Iran has denied taking part in assassination plots and insisted it has no intention of building nuclear weapons. On that second point, Clapper told senators Iran could be telling the truth, at least for now.
“They are certainly moving on that path, but we do not believe they have made the decision to go ahead with a nuclear weapon," said Clapper, adding that the extent to which Iran enriches uranium will be a key signal of its intentions.
Also appearing before the Intelligence Committee, CIA Director David Petraeus agreed with Clapper’s analysis, but said Iran’s current enrichment activities already surpass what is needed for a peaceful nuclear program.
“Factually, the amount of 20 percent enriched uranium that they have exceeds any requirement, for example, for the Tehran research reactor for the foreseeable future," he said.
Petraeus and Clapper acknowledged recent consultations between U.S. and Israeli intelligence agencies concerning Iran, but did not elaborate.
The U.S. recently boosted economic sanctions on Iran. The director of national intelligence expressed hope that such pressure will curb Tehran’s nuclear ambitions. Democratic Senator Ron Wyden of Oregon said only the toughest of sanctions have a chance of succeeding.
"I have come to believe that Iran's leaders are not going to give up their push for a nuclear weapons capability, unless they believe it is going to cost them their hold on power," said Wyden.
On other national security matters, Clapper hailed recent U.S. successes against al-Qaida, including the killing or capture of its leaders and the degrading of its ability to mount a major terrorist strike. The ranking Republican on the Intelligence Committee, Senator Saxby Chambliss of Georgia, expressed gratitude that an all-consuming question since 2001 - where is Osama bin Laden? - has been answered.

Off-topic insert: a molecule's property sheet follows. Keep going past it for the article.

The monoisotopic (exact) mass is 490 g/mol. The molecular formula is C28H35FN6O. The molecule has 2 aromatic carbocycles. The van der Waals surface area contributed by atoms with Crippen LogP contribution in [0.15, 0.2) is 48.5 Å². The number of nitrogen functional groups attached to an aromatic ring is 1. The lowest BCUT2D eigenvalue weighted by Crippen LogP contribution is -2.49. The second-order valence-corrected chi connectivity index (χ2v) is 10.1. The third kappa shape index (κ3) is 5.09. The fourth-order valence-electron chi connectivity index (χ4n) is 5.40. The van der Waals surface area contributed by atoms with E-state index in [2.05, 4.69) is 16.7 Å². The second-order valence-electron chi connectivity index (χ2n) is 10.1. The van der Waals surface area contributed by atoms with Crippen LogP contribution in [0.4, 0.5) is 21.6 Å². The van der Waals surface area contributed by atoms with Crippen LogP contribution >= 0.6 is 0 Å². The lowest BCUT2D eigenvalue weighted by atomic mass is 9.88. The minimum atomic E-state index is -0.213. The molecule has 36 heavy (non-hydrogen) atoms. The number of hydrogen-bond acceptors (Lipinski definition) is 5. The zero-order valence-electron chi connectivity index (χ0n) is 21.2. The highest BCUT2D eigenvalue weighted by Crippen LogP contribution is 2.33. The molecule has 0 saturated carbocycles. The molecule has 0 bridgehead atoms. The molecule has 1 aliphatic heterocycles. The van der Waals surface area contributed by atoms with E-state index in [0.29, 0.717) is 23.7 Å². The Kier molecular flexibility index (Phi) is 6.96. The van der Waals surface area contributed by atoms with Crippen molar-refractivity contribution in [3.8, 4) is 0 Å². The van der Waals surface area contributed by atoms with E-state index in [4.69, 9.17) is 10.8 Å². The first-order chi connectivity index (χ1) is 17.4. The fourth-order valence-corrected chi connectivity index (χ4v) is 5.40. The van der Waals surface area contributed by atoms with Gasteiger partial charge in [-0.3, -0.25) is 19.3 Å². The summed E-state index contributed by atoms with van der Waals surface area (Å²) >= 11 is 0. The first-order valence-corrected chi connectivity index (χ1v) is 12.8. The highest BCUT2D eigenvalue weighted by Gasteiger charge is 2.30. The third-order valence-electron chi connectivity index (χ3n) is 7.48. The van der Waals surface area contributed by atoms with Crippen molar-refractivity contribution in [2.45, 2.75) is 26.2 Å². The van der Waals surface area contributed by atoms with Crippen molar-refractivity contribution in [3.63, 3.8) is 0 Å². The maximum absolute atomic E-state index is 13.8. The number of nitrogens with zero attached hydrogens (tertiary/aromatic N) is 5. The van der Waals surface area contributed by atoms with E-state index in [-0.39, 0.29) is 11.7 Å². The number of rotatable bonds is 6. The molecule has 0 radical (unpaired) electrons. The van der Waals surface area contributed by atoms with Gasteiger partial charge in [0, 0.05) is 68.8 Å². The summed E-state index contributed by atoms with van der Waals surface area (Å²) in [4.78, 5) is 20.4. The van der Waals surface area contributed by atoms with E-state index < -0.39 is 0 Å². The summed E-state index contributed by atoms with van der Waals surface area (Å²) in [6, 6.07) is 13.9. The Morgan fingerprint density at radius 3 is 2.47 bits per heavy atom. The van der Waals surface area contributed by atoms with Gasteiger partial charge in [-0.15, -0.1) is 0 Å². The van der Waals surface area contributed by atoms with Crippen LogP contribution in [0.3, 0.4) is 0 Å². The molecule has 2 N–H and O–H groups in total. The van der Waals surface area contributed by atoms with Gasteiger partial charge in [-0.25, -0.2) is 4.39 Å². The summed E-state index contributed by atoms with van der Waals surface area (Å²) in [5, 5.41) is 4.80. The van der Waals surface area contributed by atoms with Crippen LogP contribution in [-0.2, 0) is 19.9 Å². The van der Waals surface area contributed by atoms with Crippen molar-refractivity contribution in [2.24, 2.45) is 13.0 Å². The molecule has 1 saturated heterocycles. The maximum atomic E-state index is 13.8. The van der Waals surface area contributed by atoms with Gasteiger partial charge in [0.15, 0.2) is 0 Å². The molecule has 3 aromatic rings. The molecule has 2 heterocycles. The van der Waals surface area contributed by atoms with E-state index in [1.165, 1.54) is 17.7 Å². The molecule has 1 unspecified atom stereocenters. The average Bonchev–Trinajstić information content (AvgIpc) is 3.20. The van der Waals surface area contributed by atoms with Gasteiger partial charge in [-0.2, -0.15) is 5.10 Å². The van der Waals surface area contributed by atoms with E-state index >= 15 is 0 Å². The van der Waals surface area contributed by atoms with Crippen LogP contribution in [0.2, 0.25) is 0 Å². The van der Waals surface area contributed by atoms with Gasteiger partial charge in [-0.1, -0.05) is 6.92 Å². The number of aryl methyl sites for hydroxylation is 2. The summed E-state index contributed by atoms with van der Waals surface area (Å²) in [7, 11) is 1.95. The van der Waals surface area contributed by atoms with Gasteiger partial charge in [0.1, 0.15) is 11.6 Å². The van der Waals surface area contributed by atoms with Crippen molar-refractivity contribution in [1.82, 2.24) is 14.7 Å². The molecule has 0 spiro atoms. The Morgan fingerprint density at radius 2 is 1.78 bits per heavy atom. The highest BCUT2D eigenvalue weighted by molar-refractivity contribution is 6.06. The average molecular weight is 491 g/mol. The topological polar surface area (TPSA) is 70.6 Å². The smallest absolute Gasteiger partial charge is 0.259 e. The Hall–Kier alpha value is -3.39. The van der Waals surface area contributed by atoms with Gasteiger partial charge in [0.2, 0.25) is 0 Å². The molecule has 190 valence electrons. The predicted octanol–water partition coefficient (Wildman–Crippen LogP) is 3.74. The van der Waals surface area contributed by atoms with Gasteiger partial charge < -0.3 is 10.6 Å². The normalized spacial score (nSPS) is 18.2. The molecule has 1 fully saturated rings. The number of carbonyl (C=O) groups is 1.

Can National Security Advisor Tom Donilon prevent an international catastrophe between the east and west from occuring? Let's give peace a chance.
When Iranian director Asghar Farhadi's "A Separation" won the Oscar for best foreign-language film at the Academy Awards on February 26 , 2012, he said the following in his acceptance speech:“At this time, many Iranians all over the world are watching us, and I imagine them to be very happy. They are happy not just because of an important award, or a film, or a filmmaker, but because -- at a time of tug of war, intimidation and aggressions exchanged between politicians -- the name of their county, Iran, is spoken here through her glorious culture, a rich and ancient culture that has been hidden under the heavy dust of politics.
"I proudly offer this award to the people of my country, the people who respect all cultures and civilizations and despise hostility and resentment. Thank you so much."
Click here: Iranians Share The Honor As 'A Separation' Wins Oscar
The Green Movement and Mr. Reza Pahlavi could form peace and prosperity in Persian Gulf and the world.
Frank met Mr. Reza Pahlavi, son of the Iranians last king, for the first time at The Home Depot Gaithersburg location many years ago while he was shopping there.
Frank finds Mr. Reza Pahlavi very honorable when he found out that Mr. Pahlavi sent a telegram to the new Islamic Republic of Iran and offered his services as a fighter pilot during the Saddam's invasion into our native land. Frank recommended to Mr. Pahlavi to run for the President of the Islamic Republic of Iran, and if he did, Fariborz FRANK Fouladi would happily campaign and vote for him.
Click here: Voice of America (PARAZIT) interviews Mr. Reza Pahlavi, this interview in Farsi and it is recommended that non-Farsi speakers get the help of someone who can understand and translate from Farsi to English. 12-27-2011